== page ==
As my body woke up from a night of slumber, so did the constant fear that rolled over and over in my stomach. I had recently completed a three minute speaker promo video and I had shared it with my family and friends, including a lot of pastors and ministry leaders. I even shared it on Facebook. I was unsure how people would receive it. I felt vulnerable. Exposed.
I was terrified of being rejected.
“At some point in life, we must come to know who we are, like who we are, and be who we are.” – Lloyd Penley
I received this message on a beautiful Saturday morning via Facebook from an older, wiser pastor. It challenged me. It made me think about who I am, and if I like that person. I’m blessed that in general, I like who I am. I think I’m fun, humorous, creative, and a good friend. But then I began to think about the part of me that gets her feelings hurt easily and who avoids conflict like the plague. I began to think about my weakness. I don’t like that part of me.
“Don’t fall. Please don’t fall” I pleaded with the beautiful china plate as I tried to hang it on the wall. I had recently made it with beautiful, sparkly jewels and I was hanging it on my colorful back porch. The plate hanger was hanging over a nail, but I was trying to “engineer” the two together (with a wire) so the plate wouldn’t fall off the nail and break.
I was minding my own business, sitting in my Bible study chair and reading through my journal. God and I were talking about my leadership of my churches ladies’ ministry. I fiercely love the women that I lead, but I struggle with the confrontation that is involved with leadership. I’ve been growing as a leader in this area, but working through conflict is still extremely hard for my sensitive tender-hearted self.
I was reading back through my journal and seeing where God had sent people to encourage me in my leadership journey. I was reading the kind and sweet things they had said when I suddenly burst out in tears. A deep, agonizing prayer came from within me: “GOD, I CAN’T DO THIS WITHOUT YOU.”
Some people make life look easy. They face their hard days with smiles on their faces. They shepherd their large families with contented hearts. They stare down cancer diagnoses with great faith. They handle rejection by leaning on God. The way they carry themselves and face trials is admirable.
When I look at myself in comparison, well, I’m not weathering life’s storms with as much grace, faith, or strength. Girls, I cry, a lot. In the car. On the floor curled up in the fetal position. At the doctor’s office. With my friends. During worship. And at Harris Teeter. I am personally responsible for the financial security of the Kleenex Corporation.
My family traveled to the mountains for Mother’s Day weekend. When I looked at the rental website, I saw a cottage that was by a lake. The pictures looked so peaceful and my overwhelmed soul longed for the peace that I saw in the lakeside beauty. I quickly made a deposit and signed the rental agreement. And then I looked forward with anticipation to sit by the tranquil lakeside, longing for the peace that it possessed.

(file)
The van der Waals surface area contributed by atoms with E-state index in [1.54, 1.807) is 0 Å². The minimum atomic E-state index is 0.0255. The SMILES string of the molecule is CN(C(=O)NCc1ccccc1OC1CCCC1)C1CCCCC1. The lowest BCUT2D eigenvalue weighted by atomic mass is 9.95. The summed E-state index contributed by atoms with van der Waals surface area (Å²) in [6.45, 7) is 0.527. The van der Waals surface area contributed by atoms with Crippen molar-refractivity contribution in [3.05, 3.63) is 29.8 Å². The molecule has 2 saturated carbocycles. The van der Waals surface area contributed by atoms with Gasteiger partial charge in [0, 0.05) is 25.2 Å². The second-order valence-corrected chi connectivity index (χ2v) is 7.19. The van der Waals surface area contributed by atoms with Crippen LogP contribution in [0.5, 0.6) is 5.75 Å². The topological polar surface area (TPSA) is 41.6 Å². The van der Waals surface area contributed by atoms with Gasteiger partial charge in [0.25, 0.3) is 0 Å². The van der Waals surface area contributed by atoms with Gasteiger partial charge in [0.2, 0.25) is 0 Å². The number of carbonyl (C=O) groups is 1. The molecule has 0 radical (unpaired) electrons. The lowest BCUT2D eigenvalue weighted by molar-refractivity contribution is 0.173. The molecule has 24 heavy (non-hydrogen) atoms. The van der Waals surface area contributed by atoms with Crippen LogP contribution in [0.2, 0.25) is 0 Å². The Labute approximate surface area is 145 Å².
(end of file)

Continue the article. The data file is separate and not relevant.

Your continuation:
“He leads me by still waters. He restores my soul.” Psalm 23:2
It’s hard to admit a weakness. No, hard is not the right word. Perhaps excruciating. Terrifying. Embarrassing. I have experienced all of these emotions as I have shared with the world my struggle to believe that God will heal me. I can stand on a stage and teach God’s Word with great power, but then I go home and struggle to believe God’s Word. It’s a weakness.
As a speaker and leader, people view me as a Christian woman who has it all together. It has been so freeing to let people in on my secret…that I am far from perfect. I am far from living up to God’s standards. I’m far from living according to His Word. I’m far from measuring up to the expectations of most of the people in my church.
But really, when are honest enough to admit it, we are all broken. None of us measure up.
I was alone at Duke Children’s Hospital. My 4 year old son had been whisked off to a private room and I was left alone with the nurse. She delivered the devastating news that the colonoscopy had revealed that my son had Crohn’s Disease. And then, in a moment that I will never forget, she went on to describe to me what his life would be like with this ravaging disease. She described side effects of medications, how his appearance would be changed, and even how the hairs on his head would respond. And then she handed me a little pamphlet and left me alone in the room.
Duke Children’s Hospital
Tears flooded my eyes as the gravity of the diagnosis settled upon me. My precious son. My only son. A devastating disease and a precarious future.
I was crushed.
Here is a 5 minute teaser for the Philippians Bible Study Week 3 video. The set up is that I am very vulnerable and I confess in a faith-filled room that I struggle to believe that God will heal my migraine headaches. It was a powerful moment. Many tears were shed and men and women alike walked out encouraged. It goes along with the name of this blog: Celebrating Weakness. Did you know that the same miraculous power that God sent to the church at Pentecost in Acts 1:8 is being perfected in our weakness? Enjoy.
You can also go to my Vimeo channel at Vimeo.com/CelebratingWeakness to see a few more clips! I will post the full video later this week.
Hey, you! You, hiding under the covers! Yes, you! You have pulled the covers up over your head, begging Jesus to take you home. You are pleading with Jesus to just put an end to your misery. Sadly, you may wondering if there was a way that YOU could just put an end to your misery. You are at the end of your rope, and there is just nothing left to hold on to.